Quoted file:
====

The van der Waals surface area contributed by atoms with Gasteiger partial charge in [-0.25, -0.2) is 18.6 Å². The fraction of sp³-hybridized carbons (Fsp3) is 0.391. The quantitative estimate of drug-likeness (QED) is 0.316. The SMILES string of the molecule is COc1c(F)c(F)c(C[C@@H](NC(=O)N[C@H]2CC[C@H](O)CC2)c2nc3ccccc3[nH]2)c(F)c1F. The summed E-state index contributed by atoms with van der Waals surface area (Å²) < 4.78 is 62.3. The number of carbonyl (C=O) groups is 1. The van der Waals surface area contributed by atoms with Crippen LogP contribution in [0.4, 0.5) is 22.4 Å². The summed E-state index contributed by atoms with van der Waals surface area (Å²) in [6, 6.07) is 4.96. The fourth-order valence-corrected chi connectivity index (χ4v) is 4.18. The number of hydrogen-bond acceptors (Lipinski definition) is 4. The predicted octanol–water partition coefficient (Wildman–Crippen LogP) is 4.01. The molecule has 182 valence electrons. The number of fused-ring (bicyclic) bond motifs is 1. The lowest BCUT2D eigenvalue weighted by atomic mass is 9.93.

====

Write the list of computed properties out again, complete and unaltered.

The van der Waals surface area contributed by atoms with Gasteiger partial charge in [-0.25, -0.2) is 18.6 Å². The fraction of sp³-hybridized carbons (Fsp3) is 0.391. The quantitative estimate of drug-likeness (QED) is 0.316. The SMILES string of the molecule is COc1c(F)c(F)c(C[C@@H](NC(=O)N[C@H]2CC[C@H](O)CC2)c2nc3ccccc3[nH]2)c(F)c1F. The summed E-state index contributed by atoms with van der Waals surface area (Å²) < 4.78 is 62.3. The number of carbonyl (C=O) groups is 1. The van der Waals surface area contributed by atoms with Crippen LogP contribution in [0.4, 0.5) is 22.4 Å². The summed E-state index contributed by atoms with van der Waals surface area (Å²) in [6, 6.07) is 4.96. The fourth-order valence-corrected chi connectivity index (χ4v) is 4.18. The number of hydrogen-bond acceptors (Lipinski definition) is 4. The predicted octanol–water partition coefficient (Wildman–Crippen LogP) is 4.01. The molecule has 182 valence electrons. The number of fused-ring (bicyclic) bond motifs is 1. The lowest BCUT2D eigenvalue weighted by atomic mass is 9.93.